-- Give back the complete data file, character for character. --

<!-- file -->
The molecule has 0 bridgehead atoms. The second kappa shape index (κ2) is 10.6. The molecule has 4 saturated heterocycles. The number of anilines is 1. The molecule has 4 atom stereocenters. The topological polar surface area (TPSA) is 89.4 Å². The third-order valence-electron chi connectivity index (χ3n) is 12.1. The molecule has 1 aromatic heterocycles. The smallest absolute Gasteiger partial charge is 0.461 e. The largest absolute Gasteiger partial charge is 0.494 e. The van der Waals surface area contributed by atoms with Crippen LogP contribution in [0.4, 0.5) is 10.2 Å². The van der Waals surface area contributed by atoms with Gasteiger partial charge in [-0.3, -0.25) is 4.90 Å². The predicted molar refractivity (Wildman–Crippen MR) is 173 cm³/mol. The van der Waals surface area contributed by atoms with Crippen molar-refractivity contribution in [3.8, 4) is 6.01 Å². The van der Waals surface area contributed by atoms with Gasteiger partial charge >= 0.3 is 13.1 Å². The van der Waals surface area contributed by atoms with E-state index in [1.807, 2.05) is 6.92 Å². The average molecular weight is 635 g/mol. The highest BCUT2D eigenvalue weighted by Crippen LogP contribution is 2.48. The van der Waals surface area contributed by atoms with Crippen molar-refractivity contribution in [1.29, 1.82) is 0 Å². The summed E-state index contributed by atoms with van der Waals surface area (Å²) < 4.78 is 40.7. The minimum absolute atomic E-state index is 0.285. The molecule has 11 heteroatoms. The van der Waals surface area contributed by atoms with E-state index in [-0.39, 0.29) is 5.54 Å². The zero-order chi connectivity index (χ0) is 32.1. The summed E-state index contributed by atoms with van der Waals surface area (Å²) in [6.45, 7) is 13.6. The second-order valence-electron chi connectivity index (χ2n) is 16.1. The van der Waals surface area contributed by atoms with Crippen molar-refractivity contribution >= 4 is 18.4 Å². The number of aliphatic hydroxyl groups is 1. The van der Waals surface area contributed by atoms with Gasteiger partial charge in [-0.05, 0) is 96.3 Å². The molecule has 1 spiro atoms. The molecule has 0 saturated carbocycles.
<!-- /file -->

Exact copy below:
The molecule has 0 bridgehead atoms. The second kappa shape index (κ2) is 10.6. The molecule has 4 saturated heterocycles. The number of anilines is 1. The molecule has 4 atom stereocenters. The topological polar surface area (TPSA) is 89.4 Å². The third-order valence-electron chi connectivity index (χ3n) is 12.1. The molecule has 1 aromatic heterocycles. The smallest absolute Gasteiger partial charge is 0.461 e. The largest absolute Gasteiger partial charge is 0.494 e. The van der Waals surface area contributed by atoms with Crippen LogP contribution in [0.4, 0.5) is 10.2 Å². The van der Waals surface area contributed by atoms with Gasteiger partial charge in [-0.3, -0.25) is 4.90 Å². The predicted molar refractivity (Wildman–Crippen MR) is 173 cm³/mol. The van der Waals surface area contributed by atoms with Crippen molar-refractivity contribution in [3.8, 4) is 6.01 Å². The van der Waals surface area contributed by atoms with Gasteiger partial charge >= 0.3 is 13.1 Å². The van der Waals surface area contributed by atoms with E-state index in [1.807, 2.05) is 6.92 Å². The average molecular weight is 635 g/mol. The highest BCUT2D eigenvalue weighted by Crippen LogP contribution is 2.48. The van der Waals surface area contributed by atoms with Crippen molar-refractivity contribution in [1.29, 1.82) is 0 Å². The summed E-state index contributed by atoms with van der Waals surface area (Å²) < 4.78 is 40.7. The minimum absolute atomic E-state index is 0.285. The molecule has 11 heteroatoms. The van der Waals surface area contributed by atoms with E-state index in [-0.39, 0.29) is 5.54 Å². The zero-order chi connectivity index (χ0) is 32.1. The summed E-state index contributed by atoms with van der Waals surface area (Å²) in [6.45, 7) is 13.6. The second-order valence-electron chi connectivity index (χ2n) is 16.1. The van der Waals surface area contributed by atoms with Crippen molar-refractivity contribution >= 4 is 18.4 Å². The number of aliphatic hydroxyl groups is 1. The van der Waals surface area contributed by atoms with Gasteiger partial charge in [-0.05, 0) is 96.3 Å². The molecule has 1 spiro atoms. The molecule has 0 saturated carbocycles.